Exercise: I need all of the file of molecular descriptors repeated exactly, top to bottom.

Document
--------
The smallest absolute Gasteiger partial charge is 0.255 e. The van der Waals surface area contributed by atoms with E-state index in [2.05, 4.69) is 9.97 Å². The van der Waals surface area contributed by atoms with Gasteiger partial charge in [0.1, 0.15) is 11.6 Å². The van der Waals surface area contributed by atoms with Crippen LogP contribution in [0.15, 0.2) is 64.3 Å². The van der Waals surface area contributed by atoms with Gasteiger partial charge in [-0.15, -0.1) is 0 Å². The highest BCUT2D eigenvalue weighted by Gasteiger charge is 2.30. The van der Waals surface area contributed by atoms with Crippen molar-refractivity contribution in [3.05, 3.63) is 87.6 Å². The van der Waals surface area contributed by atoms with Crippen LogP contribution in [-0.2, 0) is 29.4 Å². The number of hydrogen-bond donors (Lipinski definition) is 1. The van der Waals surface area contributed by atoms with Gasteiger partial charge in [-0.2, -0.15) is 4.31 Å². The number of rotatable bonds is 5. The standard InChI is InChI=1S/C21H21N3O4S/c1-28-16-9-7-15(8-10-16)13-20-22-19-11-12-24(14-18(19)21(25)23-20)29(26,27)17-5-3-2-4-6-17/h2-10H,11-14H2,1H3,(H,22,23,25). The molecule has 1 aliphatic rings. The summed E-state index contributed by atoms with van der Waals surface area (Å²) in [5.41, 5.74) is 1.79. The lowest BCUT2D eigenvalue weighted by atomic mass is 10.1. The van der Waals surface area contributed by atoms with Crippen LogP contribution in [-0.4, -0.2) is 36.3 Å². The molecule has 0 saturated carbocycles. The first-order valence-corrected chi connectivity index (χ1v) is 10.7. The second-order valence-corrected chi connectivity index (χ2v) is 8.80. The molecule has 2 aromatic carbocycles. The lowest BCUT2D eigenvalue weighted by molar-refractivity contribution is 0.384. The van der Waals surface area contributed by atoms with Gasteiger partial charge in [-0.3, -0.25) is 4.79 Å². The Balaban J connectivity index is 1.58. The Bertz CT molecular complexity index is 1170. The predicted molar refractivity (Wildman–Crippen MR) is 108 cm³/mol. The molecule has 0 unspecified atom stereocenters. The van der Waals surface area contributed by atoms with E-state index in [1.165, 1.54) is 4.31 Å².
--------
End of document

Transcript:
The smallest absolute Gasteiger partial charge is 0.255 e. The van der Waals surface area contributed by atoms with E-state index in [2.05, 4.69) is 9.97 Å². The van der Waals surface area contributed by atoms with Gasteiger partial charge in [0.1, 0.15) is 11.6 Å². The van der Waals surface area contributed by atoms with Crippen LogP contribution in [0.15, 0.2) is 64.3 Å². The van der Waals surface area contributed by atoms with Gasteiger partial charge in [-0.15, -0.1) is 0 Å². The highest BCUT2D eigenvalue weighted by Gasteiger charge is 2.30. The van der Waals surface area contributed by atoms with Crippen molar-refractivity contribution in [3.05, 3.63) is 87.6 Å². The van der Waals surface area contributed by atoms with Crippen LogP contribution in [-0.2, 0) is 29.4 Å². The number of hydrogen-bond donors (Lipinski definition) is 1. The van der Waals surface area contributed by atoms with Gasteiger partial charge in [-0.2, -0.15) is 4.31 Å². The number of rotatable bonds is 5. The standard InChI is InChI=1S/C21H21N3O4S/c1-28-16-9-7-15(8-10-16)13-20-22-19-11-12-24(14-18(19)21(25)23-20)29(26,27)17-5-3-2-4-6-17/h2-10H,11-14H2,1H3,(H,22,23,25). The molecule has 1 aliphatic rings. The summed E-state index contributed by atoms with van der Waals surface area (Å²) in [5.41, 5.74) is 1.79. The lowest BCUT2D eigenvalue weighted by atomic mass is 10.1. The van der Waals surface area contributed by atoms with Crippen LogP contribution in [-0.4, -0.2) is 36.3 Å². The molecule has 0 saturated carbocycles. The first-order valence-corrected chi connectivity index (χ1v) is 10.7. The second-order valence-corrected chi connectivity index (χ2v) is 8.80. The molecule has 2 aromatic carbocycles. The lowest BCUT2D eigenvalue weighted by molar-refractivity contribution is 0.384. The van der Waals surface area contributed by atoms with Gasteiger partial charge in [-0.3, -0.25) is 4.79 Å². The Balaban J connectivity index is 1.58. The Bertz CT molecular complexity index is 1170. The predicted molar refractivity (Wildman–Crippen MR) is 108 cm³/mol. The molecule has 0 unspecified atom stereocenters. The van der Waals surface area contributed by atoms with E-state index in [1.165, 1.54) is 4.31 Å².